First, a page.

CalREDIE Supplement System Will Add Capacity, Enable Easier Analysis

Development of a new system to run alongside the California Reportable Disease Information Exchange (CalREDIE) is still in early stages, but a state department offered additional details on how it will assist in the receipt, handling, storage and analysis of COVID-19 data received from local agencies.

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A new contract that could significantly change and improve how the state handles and acts upon data from reported COVID-19 cases is still in its early stages, but a state health department offered additional details on how that system may operate when it arrives.

In an email to Techwire, the California Department of Public Health (CDPH) further described the new COVID-19 data reporting solution now under development as the result of a contract the agency initially reported finalizing on Sept. 1. CDPH and the California Department of Technology hired OptumInsight Inc., the health-care tech business of Eden Prairie, Minn.-based Optum, to create a system that would collect, track and report COVID-19 cases — with the goal of deploying its first phase next month. CDPH hasn’t worked with this vendor before. Among the takeaways:

• The California Reportable Disease Information Exchange (CalREDIE), the state’s database for reporting on infectious diseases, will stay. Its main software will “remain in place for reporting of other conditions and for some COVID-19 related functions,” CDPH said, adding: “The state is taking a stepwise approach to improving our system to receive and report data on COVID-19. The project focuses on the most time-sensitive changes needed to ensure stability of the COVID-19 reporting system.”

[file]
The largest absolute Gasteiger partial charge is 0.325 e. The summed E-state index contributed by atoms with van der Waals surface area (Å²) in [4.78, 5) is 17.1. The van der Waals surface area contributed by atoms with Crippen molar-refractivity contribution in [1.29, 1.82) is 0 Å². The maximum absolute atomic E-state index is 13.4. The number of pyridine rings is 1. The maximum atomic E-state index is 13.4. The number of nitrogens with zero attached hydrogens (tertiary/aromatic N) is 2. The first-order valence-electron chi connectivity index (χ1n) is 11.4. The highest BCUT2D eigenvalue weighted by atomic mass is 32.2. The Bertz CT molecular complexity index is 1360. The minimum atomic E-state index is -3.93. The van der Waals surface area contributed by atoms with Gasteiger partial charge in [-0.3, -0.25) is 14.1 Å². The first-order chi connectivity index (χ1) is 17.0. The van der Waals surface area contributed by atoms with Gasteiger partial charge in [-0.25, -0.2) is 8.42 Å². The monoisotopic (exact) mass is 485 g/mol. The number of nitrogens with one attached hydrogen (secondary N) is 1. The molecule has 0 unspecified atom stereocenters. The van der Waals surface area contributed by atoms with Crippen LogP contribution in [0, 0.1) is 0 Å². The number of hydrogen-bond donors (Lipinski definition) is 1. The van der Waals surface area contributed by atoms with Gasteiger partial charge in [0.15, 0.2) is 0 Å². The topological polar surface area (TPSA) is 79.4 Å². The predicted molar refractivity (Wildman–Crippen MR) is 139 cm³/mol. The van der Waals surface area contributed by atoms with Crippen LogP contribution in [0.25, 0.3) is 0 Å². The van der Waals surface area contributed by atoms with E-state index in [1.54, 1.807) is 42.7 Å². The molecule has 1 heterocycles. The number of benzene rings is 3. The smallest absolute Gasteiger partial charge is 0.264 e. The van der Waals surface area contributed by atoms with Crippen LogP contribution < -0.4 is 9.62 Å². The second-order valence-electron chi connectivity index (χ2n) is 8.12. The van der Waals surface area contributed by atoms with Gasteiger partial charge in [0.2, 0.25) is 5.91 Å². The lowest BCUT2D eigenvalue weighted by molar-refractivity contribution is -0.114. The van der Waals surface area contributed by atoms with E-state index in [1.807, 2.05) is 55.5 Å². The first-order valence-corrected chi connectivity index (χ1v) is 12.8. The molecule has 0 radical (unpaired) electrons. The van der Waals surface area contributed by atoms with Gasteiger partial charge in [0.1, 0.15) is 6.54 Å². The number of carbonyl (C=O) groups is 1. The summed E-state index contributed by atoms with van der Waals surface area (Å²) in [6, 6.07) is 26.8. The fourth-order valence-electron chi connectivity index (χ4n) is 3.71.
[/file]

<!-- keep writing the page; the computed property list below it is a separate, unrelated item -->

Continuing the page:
• OptumInsight will provide “a cloud solution for the data quality, management, integration, and warehouse of all COVID-19 related data,” CDPH said, indicating that as the volume of COVID-19 data being reported to the state has risen, officials have realized they need new tools “to consistently receive and manage” that data. To that end, the new solution will increase the capacity of the COVID-19 reporting system so it can accommodate the increased volume. It will add tools to improve the quality and consistency of millions of lab results CDPH receives from hundreds of laboratories. And it will deploy a data repository to manage the large volume of data needed “to support COVID-19 monitoring and reporting” in the state.

• The new solution will reduce labor-intensive processes and reporting delays in several ways, CDPH said, by adding “capability to receive data in a variety of formats from new reporting labs,” increasing capacity to managing an increasing data volume, identifying duplicate data reports, and consolidating and organizing large quantities of data to make analysis and reporting easier.

• Funding for the new solution will come through a grant from the federal Epidemiology and Laboratory Capacity for Prevention and Control of Emerging Infectious Diseases (ELC). According to the federal Centers for Disease Control and Prevention (CDC), for the 2019 federal fiscal year ending July 31, California received slightly more than $10.2 million via ELC award. CDPH is the primary agency that will use that funding, a significant portion of which will also go to local health departments, laboratory testing providers, and community-based organizations to support their response to COVID-19. In April, the state received $41.8 million as part of the Coronavirus Aid, Relief and Economic Security (CARES) Act, CDPH said, pointing out that this money is available through April 2022. The state received another $499 million as part of the Paycheck Protection Program and Health Care Enhancement Act supplement in May. This money will be available through November 2022.

Theo Douglas is Assistant Managing Editor of Techwire.